LGIS’ New resource: Guide to contract risks

Risk Matters - Spring 2023

Contracts are an essential part of local government operations and come in varying forms of complexity and type, from the construction of a major asset or supply of stationery, contracts are part of day-to-day operations. Contracts can create unexpected risks to members if they’re not managed well.

This is why we’ve developed the ‘Guide on contract risks’ to help local governments better understand the key mechanisms and common approaches to allocating risk in contracts. It highlights some of the crucial features of a contract and the important clauses that often crop up whenever the parties to a contract discuss risk.

A contract is the main tool to regulate the relationship between a local government and their service providers, suppliers or contractors.

The guide provides examples of contractual risks that members should be aware of during the contract lifecycle process. It explains the relationship between contractually assumed liability and general liability risks which exist irrespective of a contract.

You can view the guide on the LGIS website lgiswa.com.au under Risk management < Liability risk management.

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Why is it important to understand contract risk?

Every contract has an element of risk. It can be related to performance, finance, reputation or legal – in the sense that it can create a liability. Managing risk in a contract is always easier when it is transparent, clearly understood and acceptable to the parties involved. It is always better to enter into a contract with eyes wide open; understanding when, how and where you have assumed, shared or transferred liability risk is fundamental to effective management of the contract.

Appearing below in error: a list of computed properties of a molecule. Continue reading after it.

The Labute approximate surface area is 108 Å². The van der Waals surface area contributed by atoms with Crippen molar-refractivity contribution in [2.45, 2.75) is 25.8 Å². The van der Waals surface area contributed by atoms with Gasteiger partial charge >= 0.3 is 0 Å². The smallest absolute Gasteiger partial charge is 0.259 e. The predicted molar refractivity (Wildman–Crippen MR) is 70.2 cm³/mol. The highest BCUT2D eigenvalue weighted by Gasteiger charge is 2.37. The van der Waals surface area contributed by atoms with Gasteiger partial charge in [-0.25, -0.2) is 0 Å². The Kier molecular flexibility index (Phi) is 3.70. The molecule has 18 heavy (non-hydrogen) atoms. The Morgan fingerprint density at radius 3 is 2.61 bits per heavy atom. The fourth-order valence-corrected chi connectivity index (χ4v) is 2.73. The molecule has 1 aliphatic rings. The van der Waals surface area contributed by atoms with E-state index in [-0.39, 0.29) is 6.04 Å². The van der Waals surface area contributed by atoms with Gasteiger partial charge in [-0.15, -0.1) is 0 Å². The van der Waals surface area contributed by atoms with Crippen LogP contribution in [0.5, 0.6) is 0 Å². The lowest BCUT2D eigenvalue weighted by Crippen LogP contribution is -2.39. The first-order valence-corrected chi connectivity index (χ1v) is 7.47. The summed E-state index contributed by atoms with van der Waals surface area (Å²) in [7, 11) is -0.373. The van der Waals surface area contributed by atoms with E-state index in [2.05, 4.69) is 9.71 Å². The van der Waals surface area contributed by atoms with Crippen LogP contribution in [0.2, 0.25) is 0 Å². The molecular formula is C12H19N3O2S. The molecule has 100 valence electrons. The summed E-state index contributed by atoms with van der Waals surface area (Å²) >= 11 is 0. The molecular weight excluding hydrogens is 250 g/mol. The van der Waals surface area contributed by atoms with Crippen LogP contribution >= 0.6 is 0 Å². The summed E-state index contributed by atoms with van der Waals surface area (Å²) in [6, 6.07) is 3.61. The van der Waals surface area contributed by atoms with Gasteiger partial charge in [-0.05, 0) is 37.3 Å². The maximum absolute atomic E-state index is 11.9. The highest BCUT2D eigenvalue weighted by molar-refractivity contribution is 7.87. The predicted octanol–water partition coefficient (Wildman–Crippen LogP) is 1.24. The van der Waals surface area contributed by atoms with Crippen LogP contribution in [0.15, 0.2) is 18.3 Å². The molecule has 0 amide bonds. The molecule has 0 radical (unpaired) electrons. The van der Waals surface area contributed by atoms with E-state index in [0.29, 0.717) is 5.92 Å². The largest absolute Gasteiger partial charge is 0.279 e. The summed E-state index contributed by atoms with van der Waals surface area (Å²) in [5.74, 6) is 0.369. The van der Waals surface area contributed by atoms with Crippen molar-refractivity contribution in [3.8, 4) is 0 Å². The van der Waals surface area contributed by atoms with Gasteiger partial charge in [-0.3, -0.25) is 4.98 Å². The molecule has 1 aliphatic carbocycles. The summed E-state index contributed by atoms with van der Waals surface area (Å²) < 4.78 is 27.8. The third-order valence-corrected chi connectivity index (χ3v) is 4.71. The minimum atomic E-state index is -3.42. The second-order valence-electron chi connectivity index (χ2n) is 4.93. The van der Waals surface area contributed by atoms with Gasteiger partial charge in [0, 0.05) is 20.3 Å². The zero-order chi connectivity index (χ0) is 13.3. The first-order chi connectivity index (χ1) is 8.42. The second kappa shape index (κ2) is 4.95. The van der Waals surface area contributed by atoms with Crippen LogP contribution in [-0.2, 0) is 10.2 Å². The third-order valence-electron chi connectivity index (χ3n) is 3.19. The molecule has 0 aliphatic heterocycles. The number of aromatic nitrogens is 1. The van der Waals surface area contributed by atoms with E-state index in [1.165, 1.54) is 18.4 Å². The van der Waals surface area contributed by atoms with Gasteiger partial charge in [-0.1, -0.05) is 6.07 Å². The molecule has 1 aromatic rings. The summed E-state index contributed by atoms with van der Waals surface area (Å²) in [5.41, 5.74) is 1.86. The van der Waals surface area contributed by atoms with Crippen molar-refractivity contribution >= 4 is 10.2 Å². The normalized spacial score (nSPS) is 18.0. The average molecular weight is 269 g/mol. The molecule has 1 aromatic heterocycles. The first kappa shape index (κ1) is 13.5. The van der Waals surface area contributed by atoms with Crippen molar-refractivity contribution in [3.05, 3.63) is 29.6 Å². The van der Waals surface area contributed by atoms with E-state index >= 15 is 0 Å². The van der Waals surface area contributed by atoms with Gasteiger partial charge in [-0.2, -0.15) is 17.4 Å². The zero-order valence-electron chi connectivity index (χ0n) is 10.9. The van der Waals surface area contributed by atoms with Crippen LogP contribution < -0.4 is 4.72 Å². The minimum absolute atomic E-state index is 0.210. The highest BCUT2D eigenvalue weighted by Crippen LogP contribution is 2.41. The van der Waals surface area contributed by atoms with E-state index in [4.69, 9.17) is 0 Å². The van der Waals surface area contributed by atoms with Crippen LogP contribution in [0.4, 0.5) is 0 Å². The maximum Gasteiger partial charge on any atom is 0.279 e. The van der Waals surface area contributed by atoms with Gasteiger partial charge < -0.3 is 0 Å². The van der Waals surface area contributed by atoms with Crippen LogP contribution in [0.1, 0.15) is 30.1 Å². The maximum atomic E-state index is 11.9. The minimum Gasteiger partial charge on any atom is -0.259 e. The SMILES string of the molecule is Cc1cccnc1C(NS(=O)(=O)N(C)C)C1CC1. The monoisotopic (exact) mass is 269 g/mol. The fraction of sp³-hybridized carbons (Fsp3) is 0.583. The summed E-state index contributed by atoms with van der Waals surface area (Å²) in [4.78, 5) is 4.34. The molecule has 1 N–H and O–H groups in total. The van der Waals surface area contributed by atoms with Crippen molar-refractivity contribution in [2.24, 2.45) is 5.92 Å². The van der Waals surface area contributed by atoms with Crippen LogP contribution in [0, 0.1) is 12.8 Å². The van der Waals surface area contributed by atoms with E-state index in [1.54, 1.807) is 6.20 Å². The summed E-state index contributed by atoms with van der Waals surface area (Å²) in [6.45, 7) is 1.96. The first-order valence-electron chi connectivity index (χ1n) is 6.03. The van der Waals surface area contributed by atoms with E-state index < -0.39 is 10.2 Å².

The starting point for any assessment is the risk associated with the performance of the contract. If a risk assessment is not undertaken, it will be more difficult for the local government member to make informed decisions on whether to accept some risks or seek to reduce, remove, share or transfer those risks. Carrying out a robust risk assessment in advance of agreeing a contract will significantly help your local government to minimise any potential liabilities associated with the risks that may be identified.

Risk clause checklist, 10 points to note:

  1. Consider whether your local government is the ‘principal’ and therefore responsible for setting the terms and conditions of contract.
  2. If the local government is not ‘principal’, but is subject to terms and conditions set by another party (e.g. as lessee in a lease), assess whether these terms and conditions are acceptable.
  3. If the contract is a template contract (e.g. WALGA contract, Australian Standards) and the contractor has proposed variations, consider whether these variations are acceptable.
  4. Consider the insurance requirements for both parties and check whether they are relevant and appropriate.
  5. Consider whether the contract excludes any liability risks and whether the exclusions are appropriate and acceptable.
  6. Consider the effect and appropriateness of any caps on liability. Remember if you cap liability, you will not be able to recover losses in excess of the cap.
  7. Consider the effect of any indemnities; small changes in wording can make a big difference.
  8. Consider the definition of consequential loss; is there anything that you feel should not fall within that definition.
  9. If the local government is ‘principal’ and the contract refers to excluding proportionate liability; be alert to any changes to this clause proposed by the contractor.
  10. Make sure that you document the basis of liquidated damages calculations so that it is clear how you have calculated the losses, should a dispute arise as to whether they are a penalty.

LGIS can assist members to understand the implication of the risks identified in the context of a particular contract. Specifically, where risks have the potential to create a liability for the member, LGIS can offer contract risk advice on appropriate measures and options to remove, reduce, transfer, share or retain the liability risk. We can advise on the insurance, indemnities and limitation of liability clauses.

To get a copy of the guide please visit the LGIS website to discuss assistance that can be provided or please contact the LGIS risk team.

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